Sanford-Burnham Saddened by Loss of Co-Founder Lillian Fishman
Source Newsroom: Sanford-Burnham Medical Research Institute
Newswise — LA JOLLA, Calif, August 27, 2013 – Sanford-Burnham Medical Research Institute staff and leaders are deeply saddened by the recent loss of Lillian Fishman, our co-founder and early guiding light. Lillian and her late husband, Dr. William Fishman, worked side-by-side for more than 45 years to advance biomedical research. Lillian passed away at her home in La Jolla on August 24. She was 98.
“Lillian Fishman was a scientific trailblazer in every sense, and she was a beloved presence here at the Institute,” said Kristiina Vuori, M.D., Ph.D., Sanford-Burnham’s president and interim CEO. “Her extraordinary vision will continue to guide us as we move Sanford-Burnham into a new era of translational research advances.”
The Fishmans launched the La Jolla Cancer Research Foundation in 1976 on a single National Cancer Institute grant of $180,000. Their founding vision of understanding disease development by investigating cell development through collaborative basic research fueled the Foundation’s growth and achievement. Renamed Sanford-Burnham Medical Research Institute in 2010, it is now one of the largest and most prestigious independent medical research institutes in the world.
"Bill and Lillian Fishman showed great courage and vision in starting an institution from nothing,” said Erkki Ruoslahti, M.D., Ph.D., distinguished professor and former president and CEO of Sanford-Burnham. “Lil was a great supportive figure in the early days of the institute and for all these years stayed devoted to the institute and to the well-being of the postdoctoral fellows, in particular."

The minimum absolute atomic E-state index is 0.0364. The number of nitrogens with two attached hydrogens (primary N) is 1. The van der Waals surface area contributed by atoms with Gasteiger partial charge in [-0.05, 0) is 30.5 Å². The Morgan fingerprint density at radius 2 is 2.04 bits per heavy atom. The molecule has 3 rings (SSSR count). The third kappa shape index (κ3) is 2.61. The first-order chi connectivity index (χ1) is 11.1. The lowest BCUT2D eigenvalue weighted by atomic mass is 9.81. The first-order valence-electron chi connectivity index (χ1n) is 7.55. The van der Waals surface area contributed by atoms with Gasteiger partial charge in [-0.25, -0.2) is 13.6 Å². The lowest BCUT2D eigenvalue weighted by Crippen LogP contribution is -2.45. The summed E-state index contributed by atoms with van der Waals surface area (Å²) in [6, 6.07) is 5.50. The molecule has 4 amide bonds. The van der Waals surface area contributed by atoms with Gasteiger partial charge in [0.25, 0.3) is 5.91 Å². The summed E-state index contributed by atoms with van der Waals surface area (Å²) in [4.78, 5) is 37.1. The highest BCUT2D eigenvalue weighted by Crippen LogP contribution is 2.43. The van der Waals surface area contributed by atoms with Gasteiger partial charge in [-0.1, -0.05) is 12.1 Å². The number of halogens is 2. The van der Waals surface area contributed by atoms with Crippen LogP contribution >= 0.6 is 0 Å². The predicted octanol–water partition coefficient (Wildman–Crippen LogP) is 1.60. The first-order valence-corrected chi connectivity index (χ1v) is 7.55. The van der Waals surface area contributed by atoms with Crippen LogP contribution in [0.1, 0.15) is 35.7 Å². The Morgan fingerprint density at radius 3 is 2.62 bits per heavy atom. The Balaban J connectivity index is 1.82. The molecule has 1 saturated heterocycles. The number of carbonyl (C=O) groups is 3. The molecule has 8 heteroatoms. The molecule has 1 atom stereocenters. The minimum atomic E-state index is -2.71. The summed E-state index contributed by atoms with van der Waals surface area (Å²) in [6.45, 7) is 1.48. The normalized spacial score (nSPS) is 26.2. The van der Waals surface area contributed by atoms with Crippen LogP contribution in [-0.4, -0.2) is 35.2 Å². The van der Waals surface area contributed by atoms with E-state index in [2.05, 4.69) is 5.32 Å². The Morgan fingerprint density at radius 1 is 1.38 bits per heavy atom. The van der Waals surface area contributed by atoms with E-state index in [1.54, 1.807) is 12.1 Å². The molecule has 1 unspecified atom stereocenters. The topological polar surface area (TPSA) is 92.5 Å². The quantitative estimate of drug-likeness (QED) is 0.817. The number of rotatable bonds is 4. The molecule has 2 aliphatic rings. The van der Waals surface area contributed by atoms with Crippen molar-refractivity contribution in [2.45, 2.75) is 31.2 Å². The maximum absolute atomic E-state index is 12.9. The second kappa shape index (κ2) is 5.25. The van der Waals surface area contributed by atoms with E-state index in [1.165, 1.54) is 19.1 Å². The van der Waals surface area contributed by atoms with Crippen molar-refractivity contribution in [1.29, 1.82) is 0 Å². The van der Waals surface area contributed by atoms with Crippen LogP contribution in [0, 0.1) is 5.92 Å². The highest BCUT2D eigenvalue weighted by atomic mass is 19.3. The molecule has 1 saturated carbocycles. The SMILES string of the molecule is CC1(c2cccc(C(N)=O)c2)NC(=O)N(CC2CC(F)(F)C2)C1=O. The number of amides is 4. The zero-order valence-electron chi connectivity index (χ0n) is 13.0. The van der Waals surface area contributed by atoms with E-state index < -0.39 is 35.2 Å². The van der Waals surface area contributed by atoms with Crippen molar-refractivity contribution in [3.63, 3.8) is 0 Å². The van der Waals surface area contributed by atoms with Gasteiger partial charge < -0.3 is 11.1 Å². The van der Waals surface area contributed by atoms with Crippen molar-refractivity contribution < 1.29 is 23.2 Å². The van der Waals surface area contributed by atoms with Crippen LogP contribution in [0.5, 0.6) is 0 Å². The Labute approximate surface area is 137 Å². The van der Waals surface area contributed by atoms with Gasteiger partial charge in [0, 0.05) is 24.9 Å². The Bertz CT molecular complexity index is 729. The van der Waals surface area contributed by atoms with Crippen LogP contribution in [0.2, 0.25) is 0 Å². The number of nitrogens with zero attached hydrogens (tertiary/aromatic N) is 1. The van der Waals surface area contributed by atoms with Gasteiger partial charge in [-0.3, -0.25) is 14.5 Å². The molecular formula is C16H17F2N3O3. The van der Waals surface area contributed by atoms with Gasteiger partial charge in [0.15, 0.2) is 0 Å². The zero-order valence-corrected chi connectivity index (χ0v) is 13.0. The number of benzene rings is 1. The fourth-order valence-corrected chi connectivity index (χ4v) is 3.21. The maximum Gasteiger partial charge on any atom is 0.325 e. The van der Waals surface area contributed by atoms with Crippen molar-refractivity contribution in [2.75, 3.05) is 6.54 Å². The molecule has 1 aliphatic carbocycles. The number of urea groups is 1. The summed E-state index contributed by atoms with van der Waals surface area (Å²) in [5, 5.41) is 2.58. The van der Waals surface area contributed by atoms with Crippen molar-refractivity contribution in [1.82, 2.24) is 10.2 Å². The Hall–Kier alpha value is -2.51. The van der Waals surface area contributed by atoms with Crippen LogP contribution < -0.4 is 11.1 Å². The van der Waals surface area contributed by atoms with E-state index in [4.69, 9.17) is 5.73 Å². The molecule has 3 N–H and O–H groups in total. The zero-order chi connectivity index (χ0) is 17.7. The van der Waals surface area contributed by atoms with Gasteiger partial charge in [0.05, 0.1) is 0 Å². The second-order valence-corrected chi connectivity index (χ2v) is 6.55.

As the Institute evolved, Lillian played the central role in developing active community-support networks. For years, she edited the La Jolla Cancer Research Foundation newsletter and contributed articles. She was integral to building collaborations between the four Torrey Pines Mesa institutions: the Salk Institute, Sanford-Burnham, The Scripps Research Institute, and the University of California, San Diego. She remained active in the Sanford-Burnham community until the end of her life, honoring young research scientists with the annual Fishman Fund Awards and hosting a series of educational events.
In 2009, Lillian was honored as a “Woman of Dedication” by the Salvation Army’s Women’s Auxiliary. In 2010, her alma mater, the University of Alberta, awarded her their Distinguished Alumni Award, bestowed on graduates whose achievements have earned them national or international prominence.
“Lillian Fishman’s tireless dedication and pioneering spirit helped make Sanford-Burnham into the renowned center of discovery it is today,” says Malin Burnham, a longtime supporter whose generosity is reflected in the Institute’s name. “We can all find inspiration in Lillian and Bill’s efforts to better the lives of millions of people.”